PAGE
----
David Ortiz has not been much of an April slugger the last few years. In April of 2009, Ortiz hit .230/.290/.333, and followed that up with an even worse May (.143/.278/.242). April 2010 saw Ortiz struggle to the tune of .143/.238/.286 with one homer. While he finished both of those campaigns in a good place -- his 2009 OPS+ was 101, and 2010's 137.
April 2011 wasn't great, but it was significantly more productive than the two that came before. Ortiz posted a .267/.373/.395 line, and while that still lacked power -- Ortiz went deep just twice in April -- his contact rates and patience were vastly improved over the 2009-2010 starts to the season. It wasn't just luck on balls in play or anything, either, as his strikeout rates can attest to (2009 is April and May):
Ortiz never struck out very much prior to 2009. The 21.4 percent whiff rate he posted that year was a career-worst in seasons in which he qualified for the batting title, and the start of the 2010 campaign made it seem like things were only going to get worse as his bat slowed and Ortiz aged. While he cut down on the strikeouts for the rest of 2010, finishing at 24 percent, that was still a new career-worst, and in 2011 he would be one year older.
The Red Sox picked up his $12.5 million option, signaling they thought he had at least one year left in him in which he would be worth a hefty payday. For their show of faith, they received Ortiz's most productive campaign since 2007, as he hit .309/.398/.554 with 70 extra-base hits. It all started with his April, too -- he struck out just 10.8 percent of the time, and while that didn't last the season, he finished with a career-best 13.7 percent punch out rate, and just five more strikeouts than walks. In the previous two years, he had struck out 123 times more often than he drew a walk.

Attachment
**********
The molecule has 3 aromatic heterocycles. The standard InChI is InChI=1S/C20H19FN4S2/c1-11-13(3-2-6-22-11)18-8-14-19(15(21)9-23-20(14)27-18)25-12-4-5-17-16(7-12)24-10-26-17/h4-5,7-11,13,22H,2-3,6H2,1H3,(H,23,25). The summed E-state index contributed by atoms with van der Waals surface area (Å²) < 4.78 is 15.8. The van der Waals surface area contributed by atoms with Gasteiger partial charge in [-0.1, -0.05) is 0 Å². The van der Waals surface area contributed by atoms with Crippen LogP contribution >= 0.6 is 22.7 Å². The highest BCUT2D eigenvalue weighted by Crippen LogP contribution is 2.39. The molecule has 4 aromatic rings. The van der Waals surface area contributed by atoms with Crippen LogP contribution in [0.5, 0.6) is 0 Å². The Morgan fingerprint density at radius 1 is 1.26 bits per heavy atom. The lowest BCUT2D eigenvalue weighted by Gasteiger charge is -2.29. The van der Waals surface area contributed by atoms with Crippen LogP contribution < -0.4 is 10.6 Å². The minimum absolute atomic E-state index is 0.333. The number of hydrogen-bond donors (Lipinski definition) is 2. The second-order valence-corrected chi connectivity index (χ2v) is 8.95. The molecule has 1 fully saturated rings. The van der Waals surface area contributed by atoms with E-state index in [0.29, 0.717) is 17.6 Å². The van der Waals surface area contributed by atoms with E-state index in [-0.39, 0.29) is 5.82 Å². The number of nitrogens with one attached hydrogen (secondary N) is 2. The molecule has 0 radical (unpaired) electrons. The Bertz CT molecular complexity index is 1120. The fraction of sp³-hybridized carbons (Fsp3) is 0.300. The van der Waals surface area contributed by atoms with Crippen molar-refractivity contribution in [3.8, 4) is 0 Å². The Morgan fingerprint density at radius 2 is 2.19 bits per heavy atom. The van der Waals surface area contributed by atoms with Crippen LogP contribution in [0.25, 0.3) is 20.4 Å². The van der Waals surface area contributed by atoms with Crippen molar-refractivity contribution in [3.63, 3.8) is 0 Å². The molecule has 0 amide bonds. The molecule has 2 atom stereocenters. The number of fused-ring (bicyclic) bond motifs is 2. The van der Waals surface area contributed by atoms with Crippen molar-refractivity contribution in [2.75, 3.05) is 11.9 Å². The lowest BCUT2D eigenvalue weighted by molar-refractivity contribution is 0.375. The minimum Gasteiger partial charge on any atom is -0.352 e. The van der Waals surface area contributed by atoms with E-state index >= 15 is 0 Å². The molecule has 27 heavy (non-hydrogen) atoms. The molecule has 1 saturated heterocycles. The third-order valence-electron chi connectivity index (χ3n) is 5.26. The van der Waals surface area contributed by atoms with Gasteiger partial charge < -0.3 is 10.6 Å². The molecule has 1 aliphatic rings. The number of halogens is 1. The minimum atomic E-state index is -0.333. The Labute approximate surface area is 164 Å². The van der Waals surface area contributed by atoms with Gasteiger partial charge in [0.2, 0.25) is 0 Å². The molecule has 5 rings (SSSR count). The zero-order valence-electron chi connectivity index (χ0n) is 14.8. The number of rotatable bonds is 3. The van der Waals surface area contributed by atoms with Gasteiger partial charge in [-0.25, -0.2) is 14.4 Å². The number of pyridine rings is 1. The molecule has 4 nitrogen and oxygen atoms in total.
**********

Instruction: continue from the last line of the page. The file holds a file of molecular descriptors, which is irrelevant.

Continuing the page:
Ortiz has drawn raves for showing up to camp in better shape the past two years, and he credited getting more at-bats in the spring -- through unofficial or official games -- as part of the reason he was better prepared for the season. Given he's turned into something of a slow starter, it's not a surprise that more reps means a better Ortiz, faster.
Another area he's received credit in is in going the opposite way with the ball more often and more effectively. The answer to his resurgence has a little more to it than that, though, as this comparison table of his production on balls struck in different directions shows (measured in OPS+)
Ortiz improved on his production going the opposite way in 2011, and markedly, but he was already far better than the average lefty at doing so. He didn't do it significantly more often, either, as 75 plate appearances ended with a ball going the other way, as opposed to 63 and 75 in the previous two campaigns.
The more major change is in how he performed on balls he pulled. He was below-average with his pull production in 2011, but it was still a major step up from his struggles in that area in 2009. He also compensated well by hitting the ball better up the middle and the opposite way, as well.
When you combine the poor pull numbers from 2009 with his uncharacteristic performance against fastballs that season, you get the sense Ortiz was struggling with his bat speed. Fangraphs' pitch values are not predictive in nature, but one of these things is not like the others:
|Runs vs. FB|
Now we see a slimmer Ortiz, one who seems to have regained much of his previous bat speed. The Red Sox saw enough in his 2011 to give him a $14.75 million deal for 2012, and at this point Ortiz has to know that, given his age and previous decline, he's on a year-to-year basis from here on out. It might turn out that's good news for the Red Sox in both the present and future, as long as Ortiz keeps working to stave off the effects time has on his swing.